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A lean, agnostic, flexible file-change watcher, using OS X FSEvents.
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A lean, agnostic, flexible file-change watcher, using OS X FSEvents.

Meet king kikker, kicking stuff in your computers is his dream come true!

Drawing by Manfred Stienstra. The character is purely fictional, so if you feel offended; live with it.


$ gem install kicker -s

The short version

Usage: ./bin/kicker [options] [paths to watch]

  Available recipes: active_record, ignore, jstest, rails, ruby.

    -s, --silent                     Keep output to a minimum.
        --[no-]growl                 Whether or not to use Growl. Default is to use growl.
        --growl-command [COMMAND]    The command to execute when the Growl succeeded message is clicked.
    -l, --latency [FLOAT]            The time to collect file change events before acting on them. Defaults to 1 second.
    -r, --recipe [NAME]              A named recipe to load.
    -e, --execute [COMMAND]          The command to execute.
    -b, --ruby [PATH]                Use an alternate Ruby binary for spawned test runners. (Default is `ruby')

The long version

Execute a shell command

Show all files, whenever a change occurs in the current work directory:

$ kicker -e "ls -l" .

Show all files, whenever a change occurs to a specific file:

$ kicker -e "ls -l" foo.txt

Or use it as a ghetto-autotest, running tests whenever files change:

$ kicker -e "ruby test/test_case.rb" test/test_case.rb lib/file.rb

Et cetera.

Using recipes

A recipe is a predefined handler. You can use as many as you like, by specifying them with the --recipe (-r) option.

For instance, when in the root of a typical Ruby on Rails application, using the rails recipe will map models, concerns, controllers, helpers, and views to their respective test files. These will then all be ran with Ruby.

A few recipes come shipped with Kicker:

  • Typical Ruby library.

  • Ruby on Rails, as aforementioned.

  • JavaScript tests, to run it needs HeadlessSquirrel.

  • Ignore, ignores logs, tmp, and svn and git files.

Add your own shared recipes to ~/.kick.

Project specific handlers

Most of the time, you’ll want to create handlers specific to the project at hand. This can be done by adding your handlers to a .kick file and running Kicker from the directory containing it.

This file is reloaded once saved. No need to stop Kicker.

Writing handlers

Whenever file-change events occur, Kicker will go through a chain of handlers until that the files list is empty, or the end of the chain is reached.

Handlers are objects that respond to #call. These are typically Proc objects. (If you know Rack, you’re familiar with this concept.) Every handler gets passed a list of changed files and can decide whether or not to act on them. Normally when handling a file, you should remove it from the files list, unless you want to let the file fall through to another handler. In the same way, one can add files to handler to the files list.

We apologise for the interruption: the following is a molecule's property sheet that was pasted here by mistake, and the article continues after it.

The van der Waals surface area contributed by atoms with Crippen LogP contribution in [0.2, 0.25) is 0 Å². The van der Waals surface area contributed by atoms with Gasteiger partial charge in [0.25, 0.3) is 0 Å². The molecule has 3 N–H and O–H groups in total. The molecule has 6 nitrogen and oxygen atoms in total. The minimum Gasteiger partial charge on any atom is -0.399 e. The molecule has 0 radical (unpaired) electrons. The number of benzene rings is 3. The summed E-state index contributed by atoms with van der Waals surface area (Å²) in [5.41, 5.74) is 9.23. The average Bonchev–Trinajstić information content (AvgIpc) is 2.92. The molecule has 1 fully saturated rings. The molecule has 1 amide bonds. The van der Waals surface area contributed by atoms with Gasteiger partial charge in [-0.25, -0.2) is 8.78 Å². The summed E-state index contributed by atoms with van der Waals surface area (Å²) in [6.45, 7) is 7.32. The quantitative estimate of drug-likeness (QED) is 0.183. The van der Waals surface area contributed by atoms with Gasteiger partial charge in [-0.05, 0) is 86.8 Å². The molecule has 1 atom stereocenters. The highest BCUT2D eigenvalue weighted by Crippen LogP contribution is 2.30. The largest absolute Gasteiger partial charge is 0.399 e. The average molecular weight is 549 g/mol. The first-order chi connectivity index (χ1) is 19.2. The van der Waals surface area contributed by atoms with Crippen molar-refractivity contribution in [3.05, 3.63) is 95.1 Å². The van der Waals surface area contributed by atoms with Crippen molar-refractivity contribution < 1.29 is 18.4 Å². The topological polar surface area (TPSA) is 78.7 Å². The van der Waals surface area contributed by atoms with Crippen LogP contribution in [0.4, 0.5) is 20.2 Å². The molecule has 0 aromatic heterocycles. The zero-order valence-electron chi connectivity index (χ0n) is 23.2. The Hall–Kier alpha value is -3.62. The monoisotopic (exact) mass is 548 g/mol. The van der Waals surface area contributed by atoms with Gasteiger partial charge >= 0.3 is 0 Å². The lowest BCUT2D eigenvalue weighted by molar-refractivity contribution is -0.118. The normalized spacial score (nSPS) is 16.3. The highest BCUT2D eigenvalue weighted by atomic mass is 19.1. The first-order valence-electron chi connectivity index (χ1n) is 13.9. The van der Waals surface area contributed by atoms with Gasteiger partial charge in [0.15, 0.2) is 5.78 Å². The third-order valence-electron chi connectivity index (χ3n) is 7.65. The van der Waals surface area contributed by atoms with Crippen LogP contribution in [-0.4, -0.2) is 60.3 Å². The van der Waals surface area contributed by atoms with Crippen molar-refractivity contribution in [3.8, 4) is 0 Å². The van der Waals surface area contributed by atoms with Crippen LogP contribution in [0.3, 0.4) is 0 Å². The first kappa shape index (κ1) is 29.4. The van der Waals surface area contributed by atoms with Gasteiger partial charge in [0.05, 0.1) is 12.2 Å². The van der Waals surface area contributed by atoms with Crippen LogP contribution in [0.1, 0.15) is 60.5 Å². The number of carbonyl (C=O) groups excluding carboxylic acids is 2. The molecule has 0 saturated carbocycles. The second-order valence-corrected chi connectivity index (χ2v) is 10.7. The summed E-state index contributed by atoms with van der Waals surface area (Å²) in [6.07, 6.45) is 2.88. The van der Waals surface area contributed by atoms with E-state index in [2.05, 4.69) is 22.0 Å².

Time for a simple example

process do |files|
  execute("rake docs:generate && open -a Safari html/index.html") if files.delete("README.rdoc")

A handler is defined by passing a block to process. Which is one of three possible callback chains to add your handlers to, the others being: pre_process and post_process. See Kernel for more info.

Then README.rdoc is deleted from the files array. If it did exist in the array and was deleted, a shell command is executed which runs a rake task to generate rdoc and open the docs with Safari.

Something more elaborate.

Consider a Rails application with a mailer. Since the naming convention of mailer views tend to be fairly application specific, a specific handler has to be added:

process do |files|
  test_files = files.take_and_map do |file|
    if path =~ %r{^app/views/mailer/\w+\.erb$}

    # elsif ... handle more app specific stuff

  Ruby.run_tests test_files

The files list is iterated over with the Array#take_and_map method, which both removes and maps the results. This is an easy way to do a common thing in recipes. See Kicker::ArrayExt for details.

The handler then checks if the file is a mailer view and if so runs the mailers test case. Ruby.run_tests runs them with something like the following command:

execute "ruby -r #{test_files.join(' -r ')} -e ''" unless test_files.empty?

See Kernel for more info on the utility methods.

To load recipes from your ~/.kick file:

recipe :ignore

That’s basically it, just remember that the order of specifying handlers can be important in your decision on where to specify handlers.


  • Manfred Stienstra (@manfred)

  • Cristi Balan (@evilchelu)

  • Damir Zekic (@sidonath)

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